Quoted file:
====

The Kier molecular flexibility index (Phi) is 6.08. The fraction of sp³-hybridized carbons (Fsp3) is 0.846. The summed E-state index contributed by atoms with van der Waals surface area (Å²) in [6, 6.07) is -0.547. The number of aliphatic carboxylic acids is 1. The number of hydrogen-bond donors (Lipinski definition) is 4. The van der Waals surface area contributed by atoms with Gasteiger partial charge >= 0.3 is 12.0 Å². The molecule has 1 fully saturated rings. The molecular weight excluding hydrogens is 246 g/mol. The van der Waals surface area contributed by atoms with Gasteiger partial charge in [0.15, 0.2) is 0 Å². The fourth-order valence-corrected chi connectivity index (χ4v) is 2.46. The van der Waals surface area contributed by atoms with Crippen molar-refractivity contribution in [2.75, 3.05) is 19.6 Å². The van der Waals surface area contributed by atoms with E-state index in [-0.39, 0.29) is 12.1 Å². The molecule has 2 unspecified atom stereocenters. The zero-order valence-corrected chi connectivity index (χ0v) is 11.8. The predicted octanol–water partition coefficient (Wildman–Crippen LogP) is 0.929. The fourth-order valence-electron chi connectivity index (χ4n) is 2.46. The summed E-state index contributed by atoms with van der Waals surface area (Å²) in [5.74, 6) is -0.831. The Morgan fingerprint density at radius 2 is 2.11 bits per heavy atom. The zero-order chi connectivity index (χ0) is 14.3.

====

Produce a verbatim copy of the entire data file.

The Kier molecular flexibility index (Phi) is 6.08. The fraction of sp³-hybridized carbons (Fsp3) is 0.846. The summed E-state index contributed by atoms with van der Waals surface area (Å²) in [6, 6.07) is -0.547. The number of aliphatic carboxylic acids is 1. The number of hydrogen-bond donors (Lipinski definition) is 4. The van der Waals surface area contributed by atoms with Gasteiger partial charge >= 0.3 is 12.0 Å². The molecule has 1 fully saturated rings. The molecular weight excluding hydrogens is 246 g/mol. The van der Waals surface area contributed by atoms with Gasteiger partial charge in [0.15, 0.2) is 0 Å². The fourth-order valence-corrected chi connectivity index (χ4v) is 2.46. The van der Waals surface area contributed by atoms with Crippen molar-refractivity contribution in [2.75, 3.05) is 19.6 Å². The van der Waals surface area contributed by atoms with E-state index in [-0.39, 0.29) is 12.1 Å². The molecule has 2 unspecified atom stereocenters. The zero-order valence-corrected chi connectivity index (χ0v) is 11.8. The predicted octanol–water partition coefficient (Wildman–Crippen LogP) is 0.929. The fourth-order valence-electron chi connectivity index (χ4n) is 2.46. The summed E-state index contributed by atoms with van der Waals surface area (Å²) in [5.74, 6) is -0.831. The Morgan fingerprint density at radius 2 is 2.11 bits per heavy atom. The zero-order chi connectivity index (χ0) is 14.3.